I try to make an exercise from a book and I have only one error.
On this line

``cin >> t;``

it writes me that "more than one operator >> matches this operand" I know that defined this operand before in another way but I don't know how to solve this.

``````#include<iostream>
#include<iomanip>
#include<conio.h>
#include<stdlib.h>
using namespace std;

class Rational {
int ns, nj; //counter and denominator
public:
int cmmdc(int a, int b);
Rational(int n1= 0, int n2=1) {
ns=n1; nj=n2;
}
Rational(Rational&  r) {
ns=r.sus();
nj=r.jos();
};
int sus()
const {
return ns;
}
int jos ()
const  {
return  nj;
}
void setsus(int x) {ns = x; }
void setjos(int y) {nj = y; }
Rational& operator+=(const Rational& r);
Rational& operator-=(const Rational& r);
Rational& operator*=(const Rational& r);
Rational& operator/=(const Rational& r);
friend istream& operator>>(istream& is, Rational& r);
friend istream& operator<<(istream& os, Rational& r);
friend int operator == (const Rational& r1, const Rational& r2);
friend Rational operator+(const Rational& r1, const Rational& r2);
friend Rational operator-(const Rational& r1, const Rational& r2);
friend Rational operator/(const Rational& r1, const Rational& r2);
friend Rational operator*(const Rational& r1, const Rational& r2);
friend void simplifica (Rational& r);
};
Rational& Rational :: operator+=(const Rational& r) {
int t=ns*r.jos() + nj*r.sus();
nj=nj+r.jos();
ns=t;
return *this;
};
Rational& Rational :: operator-=(const Rational& r) {
int t=ns*r.jos() - nj*r.sus();
nj=nj+r.jos();
ns=t;
return *this;
};
Rational& Rational ::operator*=(const Rational& r) {
ns *=r.sus();
nj *=r.jos();
return *this;

};
Rational& Rational ::operator /=(const Rational& r) {
ns /=r.sus();
nj /=r.jos();
return *this;

};
int Rational::cmmdc(int a, int b) {
int r;
do {
r=a%b;
a=b;
b=r;
}
while(r);
return a;
};

istream& operator>>(istream& is, Rational r) {
int x, y;
is>>x>>y;
r.setsus(x);
r.setjos(y);
return is;
};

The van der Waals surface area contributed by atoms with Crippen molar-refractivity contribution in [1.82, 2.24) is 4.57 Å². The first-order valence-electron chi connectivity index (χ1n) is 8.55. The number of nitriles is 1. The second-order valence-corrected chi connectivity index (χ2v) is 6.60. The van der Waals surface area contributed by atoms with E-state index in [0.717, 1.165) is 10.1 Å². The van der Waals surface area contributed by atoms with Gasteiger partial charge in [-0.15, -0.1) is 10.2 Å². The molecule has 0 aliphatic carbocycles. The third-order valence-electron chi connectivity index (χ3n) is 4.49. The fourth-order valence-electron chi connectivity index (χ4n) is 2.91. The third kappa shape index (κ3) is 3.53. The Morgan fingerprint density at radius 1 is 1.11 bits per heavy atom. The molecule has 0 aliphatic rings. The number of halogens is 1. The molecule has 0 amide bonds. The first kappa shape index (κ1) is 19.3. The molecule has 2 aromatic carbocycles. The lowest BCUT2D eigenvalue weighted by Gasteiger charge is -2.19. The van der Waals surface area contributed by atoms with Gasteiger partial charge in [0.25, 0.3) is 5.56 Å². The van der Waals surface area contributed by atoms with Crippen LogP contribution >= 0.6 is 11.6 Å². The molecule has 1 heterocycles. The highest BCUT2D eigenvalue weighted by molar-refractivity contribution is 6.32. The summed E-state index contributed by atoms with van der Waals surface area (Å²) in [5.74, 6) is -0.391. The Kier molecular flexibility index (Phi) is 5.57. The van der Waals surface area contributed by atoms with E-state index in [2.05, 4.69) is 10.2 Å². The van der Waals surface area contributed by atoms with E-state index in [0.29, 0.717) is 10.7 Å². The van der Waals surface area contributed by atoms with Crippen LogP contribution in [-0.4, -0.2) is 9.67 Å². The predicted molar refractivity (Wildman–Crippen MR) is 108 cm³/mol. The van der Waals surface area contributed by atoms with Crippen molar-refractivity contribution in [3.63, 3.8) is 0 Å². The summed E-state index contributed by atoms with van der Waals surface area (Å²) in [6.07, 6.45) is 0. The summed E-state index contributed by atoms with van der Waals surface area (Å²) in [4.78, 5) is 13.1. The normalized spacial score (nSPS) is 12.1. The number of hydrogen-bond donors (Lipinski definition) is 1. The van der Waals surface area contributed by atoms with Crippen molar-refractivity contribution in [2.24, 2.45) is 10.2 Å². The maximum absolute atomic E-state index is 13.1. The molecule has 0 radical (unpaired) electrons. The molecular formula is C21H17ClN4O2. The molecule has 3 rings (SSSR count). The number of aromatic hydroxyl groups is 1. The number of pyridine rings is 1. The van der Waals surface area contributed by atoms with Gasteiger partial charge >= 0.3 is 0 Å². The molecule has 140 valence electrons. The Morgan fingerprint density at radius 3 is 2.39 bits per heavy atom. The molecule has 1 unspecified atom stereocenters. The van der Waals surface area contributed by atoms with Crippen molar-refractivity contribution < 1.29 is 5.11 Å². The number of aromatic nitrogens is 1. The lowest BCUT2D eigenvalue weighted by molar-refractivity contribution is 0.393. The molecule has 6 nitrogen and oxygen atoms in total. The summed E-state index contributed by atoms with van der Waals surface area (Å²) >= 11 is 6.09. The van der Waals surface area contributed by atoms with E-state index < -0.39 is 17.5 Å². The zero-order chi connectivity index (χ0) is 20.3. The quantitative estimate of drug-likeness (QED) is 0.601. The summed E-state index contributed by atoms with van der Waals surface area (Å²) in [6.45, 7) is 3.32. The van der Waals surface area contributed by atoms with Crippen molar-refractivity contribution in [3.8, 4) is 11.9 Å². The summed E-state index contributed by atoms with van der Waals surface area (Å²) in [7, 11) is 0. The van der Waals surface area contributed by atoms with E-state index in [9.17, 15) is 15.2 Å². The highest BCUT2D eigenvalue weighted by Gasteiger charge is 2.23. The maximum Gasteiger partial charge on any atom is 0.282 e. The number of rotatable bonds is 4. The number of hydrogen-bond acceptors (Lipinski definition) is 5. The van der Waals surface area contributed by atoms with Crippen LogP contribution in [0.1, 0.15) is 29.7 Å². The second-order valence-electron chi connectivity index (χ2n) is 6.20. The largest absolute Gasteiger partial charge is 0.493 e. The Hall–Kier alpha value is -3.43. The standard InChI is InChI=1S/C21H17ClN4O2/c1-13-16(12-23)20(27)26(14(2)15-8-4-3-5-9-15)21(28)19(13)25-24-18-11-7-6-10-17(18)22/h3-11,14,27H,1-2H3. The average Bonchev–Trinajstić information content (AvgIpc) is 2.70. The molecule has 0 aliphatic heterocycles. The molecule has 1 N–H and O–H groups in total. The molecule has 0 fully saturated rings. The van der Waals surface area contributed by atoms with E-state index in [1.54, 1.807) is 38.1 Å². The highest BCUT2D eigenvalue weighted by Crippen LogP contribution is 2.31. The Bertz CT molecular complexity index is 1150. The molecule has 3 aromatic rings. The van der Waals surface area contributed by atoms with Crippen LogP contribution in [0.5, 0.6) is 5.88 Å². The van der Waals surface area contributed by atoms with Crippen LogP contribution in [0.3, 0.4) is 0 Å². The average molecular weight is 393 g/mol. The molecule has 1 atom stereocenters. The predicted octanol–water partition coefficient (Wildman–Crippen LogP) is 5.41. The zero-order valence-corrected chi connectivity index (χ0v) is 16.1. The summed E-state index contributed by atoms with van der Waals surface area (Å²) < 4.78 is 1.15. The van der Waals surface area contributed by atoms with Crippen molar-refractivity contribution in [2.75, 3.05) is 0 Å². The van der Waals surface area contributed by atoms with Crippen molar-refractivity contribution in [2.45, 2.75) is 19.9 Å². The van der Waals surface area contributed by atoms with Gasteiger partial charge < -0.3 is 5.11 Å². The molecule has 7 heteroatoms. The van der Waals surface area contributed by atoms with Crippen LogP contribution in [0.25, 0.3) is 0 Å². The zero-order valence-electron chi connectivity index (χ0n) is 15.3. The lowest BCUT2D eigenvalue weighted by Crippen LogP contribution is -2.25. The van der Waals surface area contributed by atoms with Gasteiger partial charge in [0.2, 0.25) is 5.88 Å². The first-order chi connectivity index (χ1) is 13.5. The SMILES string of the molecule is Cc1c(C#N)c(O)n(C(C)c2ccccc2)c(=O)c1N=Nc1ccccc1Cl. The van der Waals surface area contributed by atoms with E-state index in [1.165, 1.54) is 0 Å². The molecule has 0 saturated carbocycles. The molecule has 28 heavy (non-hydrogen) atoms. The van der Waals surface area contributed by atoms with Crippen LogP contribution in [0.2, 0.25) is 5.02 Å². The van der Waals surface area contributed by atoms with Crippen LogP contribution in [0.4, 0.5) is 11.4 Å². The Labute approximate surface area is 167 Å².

ostream& operator<<(ostream& os, const Rational& r) {
os<<r.sus() << "/" <<r.jos();
return os;
} ;
int operator ==(Rational& r1, Rational& r2) {
simplifica (r1);
simplifica (r2);
return r1.sus() == r2.sus() && r1.jos() == r2.jos();
};
Rational operator +=( Rational& r1,  Rational& r2) {
Rational r(r1);
r +=r2;
return r;
} ;
Rational operator -=( Rational& r1,  Rational& r2) {
Rational r(r1);
r -=r2;
return r;
} ;
Rational operator *=( Rational& r1,  Rational& r2) {
Rational r(r1);
r *=r2;
return r;
} ;
Rational operator /=( Rational& r1,  Rational& r2) {
Rational r(r1);
r /=r2;
return r;
} ;
void simplifica(Rational& r) {
int s=r.sus();
int j=r.jos();
int c=r.cmmdc(s, j);
s /=c;
j /=c;
r.setsus(s);
r.setjos(j);
}

int main () {
Rational suma, t;
int n; // number of terms
cout<<"Number of terms= ";
cin>>n;
cout<<"Introduce the fractions one on a line: "<<endl;
for (int i=0; i<n; i++) {
cin >> t;
simplifica(t);
suma += t;
simplifica(suma);
}
cout<<suma<<endl;
system("pause");
return 0;

}``````

Thank you

hi
i think you have overloaded ">>" operator so that compiler gets confused about which operator should be matched exactly with that operand since >> is a built in operator so you should not overload it.
Hope this will clear your confusion...

## All 3 Replies

hi
i think you have overloaded ">>" operator so that compiler gets confused about which operator should be matched exactly with that operand since >> is a built in operator so you should not overload it.
Hope this will clear your confusion...

I know this but the exercise is like this.
And also here "cin>>n;" is no problem at all.
only with "cin >> t;"

hi
i think you have overloaded ">>" operator so that compiler gets confused about which operator should be matched exactly with that operand since >> is a built in operator so you should not overload it.
Hope this will clear your confusion...

Wait, what?

The issue is that your prototype for >> in your class declaration doesn't match what you have in your defintion.

``friend istream& operator>>(istream& is, Rational[B]&[/B] r);``

vs.

``istream& operator>>(istream& is, Rational r)``

To the compiler, those are two different signatures, one with a reference to a Rational and the other without. Just change the second to `Rational & r` Also, a minor point, the semicolons after your method definitions 46,52,58, etc., are extraneous (when compiled with a low warning level, they are passable, but conventionally they are not placed there).

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